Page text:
I spent tonight packing my two suitcases and had many bags of gifts from the city to pack away, in addition to the gifts I purchased for my daughters and my girlfriend. We received gifts from the Bureau of Transportation (twice), the Police Department, National Cheng Kung University, Hayashi Department Store, and the Mayor’s office. Today, the Bureau of Transportation gave us personalized gifts, including a printed photo album of all the activities we did, a DVD that I have yet to review, a personalized mug, and a personalized baseball cap. I have been overwhelmed with the hospitality of the city during our visit and pleasantly surprised by all of the gifts we have received. I look forward to sharing them with my family when I return home and all of these gifts will help preserve some great memories from my visit.
In addition to the hospitality offered by the different city departments, the graciousness of our local IBM hosts, Lisa Chen and Anny Tseng, has made our visit very comfortable. In addition, Red (Daddy) Chen, who works for the local vendor hired by IBM, has taken care of all of the logistics, including picking restaurants for us and ordering (too much) food when we went to different Chinese restaurants. When I go back home, I’m not looking forward to doing my own food shopping, cooking meals, cleaning a table, and doing my own laundry. I do look forward to eating less food so I can lose some of the weight I have gained. If only I could take back some of the fantastic mangoes with me. I will miss that the most!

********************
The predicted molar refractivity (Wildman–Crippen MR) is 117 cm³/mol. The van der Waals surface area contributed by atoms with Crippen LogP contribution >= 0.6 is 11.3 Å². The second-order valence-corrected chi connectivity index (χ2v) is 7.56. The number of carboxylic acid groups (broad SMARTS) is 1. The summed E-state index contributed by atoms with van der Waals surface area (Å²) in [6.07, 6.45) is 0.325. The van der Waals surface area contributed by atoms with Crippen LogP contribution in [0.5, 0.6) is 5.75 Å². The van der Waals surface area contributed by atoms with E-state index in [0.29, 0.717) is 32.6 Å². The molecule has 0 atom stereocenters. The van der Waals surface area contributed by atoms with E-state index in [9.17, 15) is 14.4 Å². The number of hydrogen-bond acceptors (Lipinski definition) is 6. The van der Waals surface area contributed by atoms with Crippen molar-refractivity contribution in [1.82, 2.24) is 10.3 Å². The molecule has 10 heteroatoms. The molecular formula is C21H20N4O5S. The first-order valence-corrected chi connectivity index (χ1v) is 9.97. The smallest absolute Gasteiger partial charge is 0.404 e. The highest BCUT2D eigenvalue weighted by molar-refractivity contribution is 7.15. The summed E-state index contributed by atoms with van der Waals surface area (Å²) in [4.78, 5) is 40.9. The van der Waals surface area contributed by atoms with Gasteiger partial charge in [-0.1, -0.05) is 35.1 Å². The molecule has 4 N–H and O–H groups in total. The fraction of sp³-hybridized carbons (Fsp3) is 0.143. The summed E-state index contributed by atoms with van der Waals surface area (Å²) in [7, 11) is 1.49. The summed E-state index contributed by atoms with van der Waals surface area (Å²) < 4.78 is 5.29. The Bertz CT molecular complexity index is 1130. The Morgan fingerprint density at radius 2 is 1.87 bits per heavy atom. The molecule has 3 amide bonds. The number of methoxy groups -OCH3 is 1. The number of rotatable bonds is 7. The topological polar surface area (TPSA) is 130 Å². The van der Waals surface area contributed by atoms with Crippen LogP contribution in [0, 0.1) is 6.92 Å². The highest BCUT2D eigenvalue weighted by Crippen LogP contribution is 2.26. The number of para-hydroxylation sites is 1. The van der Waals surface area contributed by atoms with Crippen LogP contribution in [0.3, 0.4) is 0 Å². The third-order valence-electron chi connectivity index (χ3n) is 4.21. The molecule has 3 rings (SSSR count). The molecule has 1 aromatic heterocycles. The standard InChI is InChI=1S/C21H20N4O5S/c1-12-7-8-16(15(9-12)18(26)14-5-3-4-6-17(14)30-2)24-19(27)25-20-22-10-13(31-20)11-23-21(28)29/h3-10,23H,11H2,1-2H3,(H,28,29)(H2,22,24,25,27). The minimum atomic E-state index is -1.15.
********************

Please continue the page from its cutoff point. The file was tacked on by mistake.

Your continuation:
It is amazing how during a short 3 week period you bond with a group of fellow IBMers that you’ve never met before as you spend day and night working, eating, and drinking together. In addition, I have made new friends from halfway around the world, and I know that if I am fortunate to ever make it back to Taiwan, I have people that I can visit in this very friendly country.
On Thursday, we took a trip to the Yujing district of Tainan, which is the major area where mangoes are grown. As we stepped off the bus, we passed a roadside store selling mangoes. The sweet smell was in the air, and I was unaware of how the day would progress.